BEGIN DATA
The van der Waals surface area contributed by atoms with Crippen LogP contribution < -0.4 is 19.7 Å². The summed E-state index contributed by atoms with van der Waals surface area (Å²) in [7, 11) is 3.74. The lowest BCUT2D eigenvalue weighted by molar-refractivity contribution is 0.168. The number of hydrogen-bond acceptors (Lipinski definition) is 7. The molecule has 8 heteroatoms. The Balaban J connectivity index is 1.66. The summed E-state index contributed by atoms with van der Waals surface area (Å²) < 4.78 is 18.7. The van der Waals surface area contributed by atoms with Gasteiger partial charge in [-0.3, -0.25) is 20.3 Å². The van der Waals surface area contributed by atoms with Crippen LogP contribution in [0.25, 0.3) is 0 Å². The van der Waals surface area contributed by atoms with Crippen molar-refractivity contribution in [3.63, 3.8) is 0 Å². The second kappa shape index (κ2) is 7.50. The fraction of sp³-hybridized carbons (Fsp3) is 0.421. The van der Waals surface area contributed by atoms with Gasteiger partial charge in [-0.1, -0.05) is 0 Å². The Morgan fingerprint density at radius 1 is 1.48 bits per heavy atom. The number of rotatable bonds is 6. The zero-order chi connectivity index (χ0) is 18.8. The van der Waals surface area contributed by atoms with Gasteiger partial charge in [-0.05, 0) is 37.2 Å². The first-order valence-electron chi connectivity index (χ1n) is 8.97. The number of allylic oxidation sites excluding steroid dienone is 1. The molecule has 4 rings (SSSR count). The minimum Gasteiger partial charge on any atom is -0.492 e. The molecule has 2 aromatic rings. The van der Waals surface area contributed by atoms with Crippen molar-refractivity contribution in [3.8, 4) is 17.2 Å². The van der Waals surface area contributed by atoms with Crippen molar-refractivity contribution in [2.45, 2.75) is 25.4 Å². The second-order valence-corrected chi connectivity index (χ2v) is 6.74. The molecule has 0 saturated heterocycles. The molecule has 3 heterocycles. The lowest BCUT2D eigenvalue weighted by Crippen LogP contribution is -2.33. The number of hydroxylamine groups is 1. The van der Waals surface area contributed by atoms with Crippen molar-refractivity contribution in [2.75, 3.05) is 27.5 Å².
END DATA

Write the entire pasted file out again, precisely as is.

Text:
The van der Waals surface area contributed by atoms with Crippen LogP contribution < -0.4 is 19.7 Å². The summed E-state index contributed by atoms with van der Waals surface area (Å²) in [7, 11) is 3.74. The lowest BCUT2D eigenvalue weighted by molar-refractivity contribution is 0.168. The number of hydrogen-bond acceptors (Lipinski definition) is 7. The molecule has 8 heteroatoms. The Balaban J connectivity index is 1.66. The summed E-state index contributed by atoms with van der Waals surface area (Å²) < 4.78 is 18.7. The van der Waals surface area contributed by atoms with Gasteiger partial charge in [-0.3, -0.25) is 20.3 Å². The van der Waals surface area contributed by atoms with Crippen LogP contribution in [0.25, 0.3) is 0 Å². The van der Waals surface area contributed by atoms with Crippen molar-refractivity contribution in [3.63, 3.8) is 0 Å². The second kappa shape index (κ2) is 7.50. The fraction of sp³-hybridized carbons (Fsp3) is 0.421. The van der Waals surface area contributed by atoms with Gasteiger partial charge in [-0.1, -0.05) is 0 Å². The Morgan fingerprint density at radius 1 is 1.48 bits per heavy atom. The number of rotatable bonds is 6. The zero-order chi connectivity index (χ0) is 18.8. The van der Waals surface area contributed by atoms with Gasteiger partial charge in [-0.05, 0) is 37.2 Å². The first-order valence-electron chi connectivity index (χ1n) is 8.97. The number of allylic oxidation sites excluding steroid dienone is 1. The molecule has 4 rings (SSSR count). The minimum Gasteiger partial charge on any atom is -0.492 e. The molecule has 2 aromatic rings. The van der Waals surface area contributed by atoms with Crippen molar-refractivity contribution in [3.8, 4) is 17.2 Å². The van der Waals surface area contributed by atoms with Crippen molar-refractivity contribution in [2.45, 2.75) is 25.4 Å². The second-order valence-corrected chi connectivity index (χ2v) is 6.74. The molecule has 0 saturated heterocycles. The molecule has 3 heterocycles. The lowest BCUT2D eigenvalue weighted by Crippen LogP contribution is -2.33. The number of hydroxylamine groups is 1. The van der Waals surface area contributed by atoms with Crippen molar-refractivity contribution in [2.75, 3.05) is 27.5 Å².